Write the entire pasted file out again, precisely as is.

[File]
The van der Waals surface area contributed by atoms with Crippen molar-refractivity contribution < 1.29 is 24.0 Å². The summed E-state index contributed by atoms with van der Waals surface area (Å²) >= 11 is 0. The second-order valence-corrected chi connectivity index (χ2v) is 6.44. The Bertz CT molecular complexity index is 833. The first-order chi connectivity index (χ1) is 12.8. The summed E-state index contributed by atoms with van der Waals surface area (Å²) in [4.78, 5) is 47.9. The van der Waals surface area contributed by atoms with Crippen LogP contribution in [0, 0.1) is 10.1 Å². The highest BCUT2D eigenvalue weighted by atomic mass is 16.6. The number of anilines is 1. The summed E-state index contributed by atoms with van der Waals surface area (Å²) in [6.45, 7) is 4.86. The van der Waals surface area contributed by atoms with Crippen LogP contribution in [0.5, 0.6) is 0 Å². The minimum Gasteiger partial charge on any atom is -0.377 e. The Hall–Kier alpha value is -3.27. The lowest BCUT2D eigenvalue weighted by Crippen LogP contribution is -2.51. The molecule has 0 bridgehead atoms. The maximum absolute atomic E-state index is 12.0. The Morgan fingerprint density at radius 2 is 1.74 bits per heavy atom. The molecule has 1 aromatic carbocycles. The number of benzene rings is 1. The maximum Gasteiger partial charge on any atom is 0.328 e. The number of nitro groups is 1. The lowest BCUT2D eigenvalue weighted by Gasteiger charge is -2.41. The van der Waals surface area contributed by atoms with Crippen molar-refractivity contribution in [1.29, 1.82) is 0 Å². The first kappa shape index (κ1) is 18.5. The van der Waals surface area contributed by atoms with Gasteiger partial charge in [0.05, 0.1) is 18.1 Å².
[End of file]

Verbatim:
The van der Waals surface area contributed by atoms with Crippen molar-refractivity contribution < 1.29 is 24.0 Å². The summed E-state index contributed by atoms with van der Waals surface area (Å²) >= 11 is 0. The second-order valence-corrected chi connectivity index (χ2v) is 6.44. The Bertz CT molecular complexity index is 833. The first-order chi connectivity index (χ1) is 12.8. The summed E-state index contributed by atoms with van der Waals surface area (Å²) in [4.78, 5) is 47.9. The van der Waals surface area contributed by atoms with Crippen LogP contribution in [0, 0.1) is 10.1 Å². The highest BCUT2D eigenvalue weighted by atomic mass is 16.6. The number of anilines is 1. The summed E-state index contributed by atoms with van der Waals surface area (Å²) in [6.45, 7) is 4.86. The van der Waals surface area contributed by atoms with Crippen LogP contribution in [0.5, 0.6) is 0 Å². The minimum Gasteiger partial charge on any atom is -0.377 e. The Hall–Kier alpha value is -3.27. The lowest BCUT2D eigenvalue weighted by Crippen LogP contribution is -2.51. The molecule has 0 bridgehead atoms. The maximum absolute atomic E-state index is 12.0. The Morgan fingerprint density at radius 2 is 1.74 bits per heavy atom. The molecule has 1 aromatic carbocycles. The number of benzene rings is 1. The maximum Gasteiger partial charge on any atom is 0.328 e. The number of nitro groups is 1. The lowest BCUT2D eigenvalue weighted by Gasteiger charge is -2.41. The van der Waals surface area contributed by atoms with Crippen molar-refractivity contribution in [1.29, 1.82) is 0 Å². The first kappa shape index (κ1) is 18.5. The van der Waals surface area contributed by atoms with Gasteiger partial charge in [0.05, 0.1) is 18.1 Å².